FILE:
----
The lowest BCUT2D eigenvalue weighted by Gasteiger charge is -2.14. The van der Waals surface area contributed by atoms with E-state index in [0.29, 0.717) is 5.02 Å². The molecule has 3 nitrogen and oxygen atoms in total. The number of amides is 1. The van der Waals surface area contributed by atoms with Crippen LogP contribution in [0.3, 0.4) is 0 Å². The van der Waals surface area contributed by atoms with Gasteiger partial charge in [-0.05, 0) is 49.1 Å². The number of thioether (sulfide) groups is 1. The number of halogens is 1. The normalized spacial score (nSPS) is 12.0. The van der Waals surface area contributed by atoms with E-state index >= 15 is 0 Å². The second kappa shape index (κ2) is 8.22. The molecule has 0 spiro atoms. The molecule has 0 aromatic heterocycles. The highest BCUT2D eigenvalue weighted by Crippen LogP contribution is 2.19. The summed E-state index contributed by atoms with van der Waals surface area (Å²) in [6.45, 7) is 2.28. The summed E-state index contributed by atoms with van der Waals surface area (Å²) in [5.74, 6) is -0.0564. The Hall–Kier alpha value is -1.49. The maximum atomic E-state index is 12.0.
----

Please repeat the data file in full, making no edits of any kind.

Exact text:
The lowest BCUT2D eigenvalue weighted by Gasteiger charge is -2.14. The van der Waals surface area contributed by atoms with E-state index in [0.29, 0.717) is 5.02 Å². The molecule has 3 nitrogen and oxygen atoms in total. The number of amides is 1. The van der Waals surface area contributed by atoms with Crippen LogP contribution in [0.3, 0.4) is 0 Å². The van der Waals surface area contributed by atoms with Gasteiger partial charge in [-0.05, 0) is 49.1 Å². The number of thioether (sulfide) groups is 1. The number of halogens is 1. The normalized spacial score (nSPS) is 12.0. The van der Waals surface area contributed by atoms with E-state index >= 15 is 0 Å². The second kappa shape index (κ2) is 8.22. The molecule has 0 spiro atoms. The molecule has 0 aromatic heterocycles. The highest BCUT2D eigenvalue weighted by Crippen LogP contribution is 2.19. The summed E-state index contributed by atoms with van der Waals surface area (Å²) in [6.45, 7) is 2.28. The summed E-state index contributed by atoms with van der Waals surface area (Å²) in [5.74, 6) is -0.0564. The Hall–Kier alpha value is -1.49. The maximum atomic E-state index is 12.0.